What’s Happening In Florida and Arizona

On élection night, it appeared that the GOP had picked up three Senate seats. Now, two of them may be in doubt.

In Florida, there didn’t seem to be any question on November 6. Senator Bill Nelson conceded that he had lost to Governor Rick Scott, while Andrew Gillum likewise conceded to Ron DeSantis. But then the national Democratic Party swung into action. Election officials in Broward County and Palm Beach County began ignoring Florida election laws and, in the case of Palm Beach, a court order. And Nelson and Gillum have withdrawn their concessions.

Mollie Hemingway has the best summary I’ve seen of what has been going on:

Florida voters elected Republican Ron DeSantis as governor and Republican Rick Scott as senator on election night. Both were announced as winners and their opponents conceded defeat. But then Democratic lawyer Marc Elias announced that Democrats would be going for a recount and would win the Senate seat.
To make sure that votes aren’t being invented or destroyed to effect an outcome, one of the first priorities of any election supervisor is to announce how many ballots are in possession and how many remain to be counted. To fail to do this, as the Broward County and Palm Beach County Supervisors had, is to open themselves up to the accusation of massive vote fraud.

Citizens can not have confidence that ballots are not being destroyed, or created, when supervisors fail to immediately announce how many ballots are on hand.

Florida law also requires that vote-by-mail and absentee ballots are accounted for within 30 minutes of polls closing. While the other 65 counties in Florida had no problem following this state law, the supervisors of Broward County and Palm Beach County refused to follow that law.

Florida law also requires that the Department of State be given reports every 45 minutes until results are completely filed. Palm Beach County has refused to do this.

Senator Marco Rubio has been Paul Revere, calling attention to the blatantly illegal actions by Democratic Party election supervisors.

Rubio reminded Americans that Broward County’s supervisor had a history of election problems, including illegally destroying ballots, secretly opening mail-in ballots, sending voters too many ballot pages, and leaving a constitutional question off the ballot.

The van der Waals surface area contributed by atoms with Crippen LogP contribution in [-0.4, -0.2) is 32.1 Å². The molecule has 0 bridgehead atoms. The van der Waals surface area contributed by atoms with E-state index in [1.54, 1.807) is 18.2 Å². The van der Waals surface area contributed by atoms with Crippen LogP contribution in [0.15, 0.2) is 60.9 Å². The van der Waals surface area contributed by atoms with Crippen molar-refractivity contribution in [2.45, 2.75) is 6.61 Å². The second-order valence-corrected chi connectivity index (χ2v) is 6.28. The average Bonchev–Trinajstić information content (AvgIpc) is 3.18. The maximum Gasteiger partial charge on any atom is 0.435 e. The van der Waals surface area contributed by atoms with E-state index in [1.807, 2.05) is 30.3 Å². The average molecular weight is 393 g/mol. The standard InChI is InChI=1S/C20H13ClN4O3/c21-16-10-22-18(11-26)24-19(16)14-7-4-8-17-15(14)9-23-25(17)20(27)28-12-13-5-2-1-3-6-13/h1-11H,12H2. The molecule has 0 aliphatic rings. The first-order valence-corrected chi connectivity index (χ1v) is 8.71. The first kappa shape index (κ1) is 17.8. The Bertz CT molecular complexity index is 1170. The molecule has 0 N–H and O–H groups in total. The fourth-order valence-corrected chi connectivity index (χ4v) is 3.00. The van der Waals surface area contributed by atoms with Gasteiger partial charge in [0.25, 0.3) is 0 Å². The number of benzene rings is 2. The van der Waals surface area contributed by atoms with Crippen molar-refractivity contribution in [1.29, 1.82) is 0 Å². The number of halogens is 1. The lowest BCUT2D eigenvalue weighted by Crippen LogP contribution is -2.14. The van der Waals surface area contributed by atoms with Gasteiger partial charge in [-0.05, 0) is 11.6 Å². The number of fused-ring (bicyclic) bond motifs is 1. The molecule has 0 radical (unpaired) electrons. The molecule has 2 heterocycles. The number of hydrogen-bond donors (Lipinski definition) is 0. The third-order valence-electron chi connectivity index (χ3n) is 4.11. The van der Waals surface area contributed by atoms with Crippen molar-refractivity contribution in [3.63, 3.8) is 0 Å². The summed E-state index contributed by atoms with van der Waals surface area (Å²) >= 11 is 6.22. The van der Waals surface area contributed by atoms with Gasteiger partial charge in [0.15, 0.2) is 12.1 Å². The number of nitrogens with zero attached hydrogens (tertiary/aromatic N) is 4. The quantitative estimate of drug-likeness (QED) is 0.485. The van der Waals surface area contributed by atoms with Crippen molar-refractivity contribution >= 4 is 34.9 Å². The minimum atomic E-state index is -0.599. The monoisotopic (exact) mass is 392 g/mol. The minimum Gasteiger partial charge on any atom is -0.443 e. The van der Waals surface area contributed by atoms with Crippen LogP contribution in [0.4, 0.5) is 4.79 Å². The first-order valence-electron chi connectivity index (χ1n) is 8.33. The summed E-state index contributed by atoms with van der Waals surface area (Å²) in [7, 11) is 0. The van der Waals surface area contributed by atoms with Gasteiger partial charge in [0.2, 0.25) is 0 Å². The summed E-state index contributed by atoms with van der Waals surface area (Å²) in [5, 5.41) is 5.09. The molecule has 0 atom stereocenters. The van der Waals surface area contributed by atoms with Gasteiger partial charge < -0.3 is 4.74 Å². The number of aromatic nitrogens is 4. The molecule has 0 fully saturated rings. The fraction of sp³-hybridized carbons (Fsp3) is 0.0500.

The latest revelation is Snipes’ admission that her office accidentally mingled approximately 20 illegal votes with 205 provisional ballots. The illegal votes cannot now be identified.

Hemingway notes that news coverage has been supportive of the scofflaw Democratic election officials, repeatedly asserting that Republicans are criticizing them “without evidence,” notwithstanding that the illegal actions by Broward and Palm Beach officials are indisputable.

Our media completely believe without evidence that Donald Trump engaged in a 30-year conspiracy with Russia to steal the 2016 election from Hillary Clinton, but have complete confidence in an election supervisor who earlier this year was found by Florida courts to have illegally hidden and destroyed ballots.

That’s the bad news. The good news, Charles Cooke argues, is that the Democrats have little or no chance to reverse the verdict of the voters.

There is much more at the link, but the bottom line is that those totals are not very close, and it would take something truly extraordinary to reverse De Santis’s and Scott’s wins.

The situation in Arizona is quite different. I am not aware of any controversy about Arizona’s process, and a knowledgeable reader says the large number of still-uncounted ballots is not unusual:

Sinema very likely won. The vast number of ballots uncounted at the end of election day is commonplace in Arizona.

In 2012, Jeff Flake led by 5% on election day, but so many ballots were counted later that his ultimate victory margin was only 3%.

I think that when more ballots are counted from pro-McSally tranches, Sinema’s current lead will shrink by only aboout 5,000 votes. Leaving most of her current lead intact.

So Sinema has a greater than 90% chance of winning.

I am afraid that is correct. This is what I don’t understand: Arizona’s solidly conservative governor, Doug Ducey, was re-elected with a 323,000-vote margin, 57%-43%. This means that hundreds of thousands of Arizonans who voted for Ducey must have crossed over to vote for the hippy-dippy leftist who hates Arizona, Kyrsten Sinema. How is this possible?

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